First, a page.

I had a conversation with my dad and it's about being personal with people. That's the only way to get peoples' prejudice changed. If people are prejudiced, it's usually against people they don't know or have talked to. But when you finally actually meet these people and talk to them, you realize how ridiculous these prejudices are that you ever had.
Outsports: Do you know other gay people?
Barwin: I have a gay cousin and I have some gay friends in Houston.
Outsports: In your entire career in high school, college (University of Cincinnati) and pro (Houston Texans), do you know of a player who was gay?
Barwin: No, I have not.
Outsports: But the odds are statistically you had a gay teammate somewhere. Is it an issue in the lockerroom?
Barwin: It's not talked about. I've never had a conversation with any of my teammate about how they would you feel about having a gay teammate. I think right now it would probably be hard for a guy to come out in our lockerroom just because of the awkwardness. But I think they would be surprised at how welcoming people would be. I think at the end of the day guys care about how you play football, because we're all so competitive about winning that if there is a guy who comes out as gay in our lockerroom and he's a good football player, people aren't going to care about that. I think that's the honest truth. I think guys care about what kind of person they are, what kind of teammate they are and how good they are at helping us win.
It would help a lot if the player was a contributor to the team. If he was a guy that people didn't like his personality or wasn't helping on the team, I think it would be very hard for him. But I could be wrong. It's amazing how many people know relatives or friends who are gay, so I think it might not be as hard as some people think.
The first guy that does come out in the NFL might confide in some of his friends and it might spread and be accepted throughout the lockerroom. And people would just get to know he's gay and people will move on with football, the season and their life and realize it's not a big deal at all. There's nothing different about what they're doing. There's nobody having sex in the lockerroom, so there's nothing really different.
Outsports: Do people in the lockerroom speculate on who is gay?
Barwin: No, I don't think people do.
Outsports: How often do you hear gay slurs, like "fag" or "faggot" on the field or in the lockerroom?
Barwin: No, I don't hear it in games. I used to hear, and I mean generally,'fag' more often, but I honestly think in the last couple of years I really don't hear it anymore. I think when I did hear people say it before, they didn't mean it in an offensive way -- it was just kind of an ignorant thing -- but I think now people understand it's a pretty offensive word and people aren't using it as much. It shows you the culture is changing and people's opinions are changing and it's happening quickly.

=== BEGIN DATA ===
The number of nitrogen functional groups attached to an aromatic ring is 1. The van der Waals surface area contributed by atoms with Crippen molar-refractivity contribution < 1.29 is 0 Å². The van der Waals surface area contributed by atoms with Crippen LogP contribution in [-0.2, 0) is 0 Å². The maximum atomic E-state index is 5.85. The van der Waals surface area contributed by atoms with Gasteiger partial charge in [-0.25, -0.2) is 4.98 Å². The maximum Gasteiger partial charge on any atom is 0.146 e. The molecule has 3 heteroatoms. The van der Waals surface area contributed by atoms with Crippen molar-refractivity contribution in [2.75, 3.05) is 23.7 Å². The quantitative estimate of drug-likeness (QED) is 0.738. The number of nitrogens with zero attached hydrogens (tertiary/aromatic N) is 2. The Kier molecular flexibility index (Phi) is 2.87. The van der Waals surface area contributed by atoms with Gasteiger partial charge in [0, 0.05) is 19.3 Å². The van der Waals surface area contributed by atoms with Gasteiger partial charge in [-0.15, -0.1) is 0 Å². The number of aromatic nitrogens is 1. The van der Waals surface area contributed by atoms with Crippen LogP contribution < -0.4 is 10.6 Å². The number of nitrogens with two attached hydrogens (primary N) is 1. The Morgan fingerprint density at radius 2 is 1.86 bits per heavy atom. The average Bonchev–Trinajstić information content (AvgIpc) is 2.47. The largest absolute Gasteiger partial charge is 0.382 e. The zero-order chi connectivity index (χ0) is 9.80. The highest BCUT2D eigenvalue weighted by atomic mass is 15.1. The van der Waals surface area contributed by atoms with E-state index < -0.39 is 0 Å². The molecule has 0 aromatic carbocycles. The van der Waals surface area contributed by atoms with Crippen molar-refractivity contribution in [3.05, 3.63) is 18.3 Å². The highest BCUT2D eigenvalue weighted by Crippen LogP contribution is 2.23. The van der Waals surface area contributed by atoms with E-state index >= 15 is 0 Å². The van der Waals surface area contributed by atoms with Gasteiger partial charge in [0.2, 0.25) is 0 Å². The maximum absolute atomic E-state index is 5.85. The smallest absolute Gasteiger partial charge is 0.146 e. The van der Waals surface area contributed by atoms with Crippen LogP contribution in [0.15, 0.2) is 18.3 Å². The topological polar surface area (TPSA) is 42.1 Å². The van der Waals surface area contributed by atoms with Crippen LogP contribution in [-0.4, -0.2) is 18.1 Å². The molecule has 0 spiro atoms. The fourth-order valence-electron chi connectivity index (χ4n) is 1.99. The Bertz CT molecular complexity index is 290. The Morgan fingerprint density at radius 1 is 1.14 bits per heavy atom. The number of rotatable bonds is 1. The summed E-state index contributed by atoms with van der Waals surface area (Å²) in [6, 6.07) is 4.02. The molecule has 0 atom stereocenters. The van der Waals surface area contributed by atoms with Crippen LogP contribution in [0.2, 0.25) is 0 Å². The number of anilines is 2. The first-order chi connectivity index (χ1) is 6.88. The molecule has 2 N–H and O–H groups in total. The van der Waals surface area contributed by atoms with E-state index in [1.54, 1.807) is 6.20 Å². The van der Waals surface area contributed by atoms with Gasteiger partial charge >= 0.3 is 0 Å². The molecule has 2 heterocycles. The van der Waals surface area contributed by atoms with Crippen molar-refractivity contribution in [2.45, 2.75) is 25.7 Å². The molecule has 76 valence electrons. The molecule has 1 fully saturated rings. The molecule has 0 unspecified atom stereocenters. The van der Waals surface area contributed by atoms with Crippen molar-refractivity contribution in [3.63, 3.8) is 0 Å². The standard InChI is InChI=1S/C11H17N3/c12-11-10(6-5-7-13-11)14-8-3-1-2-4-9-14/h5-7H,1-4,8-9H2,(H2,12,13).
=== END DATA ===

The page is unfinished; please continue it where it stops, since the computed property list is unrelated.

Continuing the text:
I know people who would say it [a gay slur] and they honestly didn't mean it to be offensive to gay people but they just said it growing up. But I think now people realize you sound ignorant when you say that.
Outsports: Do you think with gay marriage, do you think we'll look back 10 years from now and wonder what all the fuss is about? Is this the beginning of a general acceptance of it in society?
Barwin: I definitely think it is and I agree with you 100 percent that people are going to look back and be amazed that so many people had a problem with it.
Outsports: How do you think the fans in Houston would react to an openly gay player?
Barwin: I think the fan base would definitely be cool with it. I think they would be proud of anybody that came out and said they were gay. More importantly than that, if the guy was a good football player the fan base would really love him.
The first guy that comes out – great player or mediocre player – I think he will be a hero and be accepted. People are just waiting for it to happen.
Outsports: On a less serious note, Shaun Cody tweeted a picture of you in January that said you were wearing the “sluttiest uniform in playoff history.” What was that about?
Barwin: That was just him cracking a joke. He's a good friend of mine and he was just being funny because I jumped up to block a field goal and I lifted my hands over my head and my jersey kind of rose up and you can see my stomach, which is not very normal to see a football player's stomach in the middle of a play. He was just trying to be funny on Twitter and I saw you guys picked that up on Outsports.
Outsports: You got several favorable comments. Guys think you're hot.
Barwin: I don't mind at all if guys think I'm hot. It's a compliment.
Outsports: Does Shaun know one of the most popular gay porn sites is called Sean Cody.com?
Barwin: Oh, trust me, he's told me many times! He's known about that for a while. He tells people: 'Go to Sean Cody.com and check out my website.” He's an interesting guy.
Outsports: Any final thoughts?
Barwin: I am really thankful for talking to you and trying to help and do whatever I can to spread the message. Things are changing rapidly, very rapidly.
You can follow Connor Barwin on Twitter.
Connor Barwin talks with Amy Nelson from SB Nation: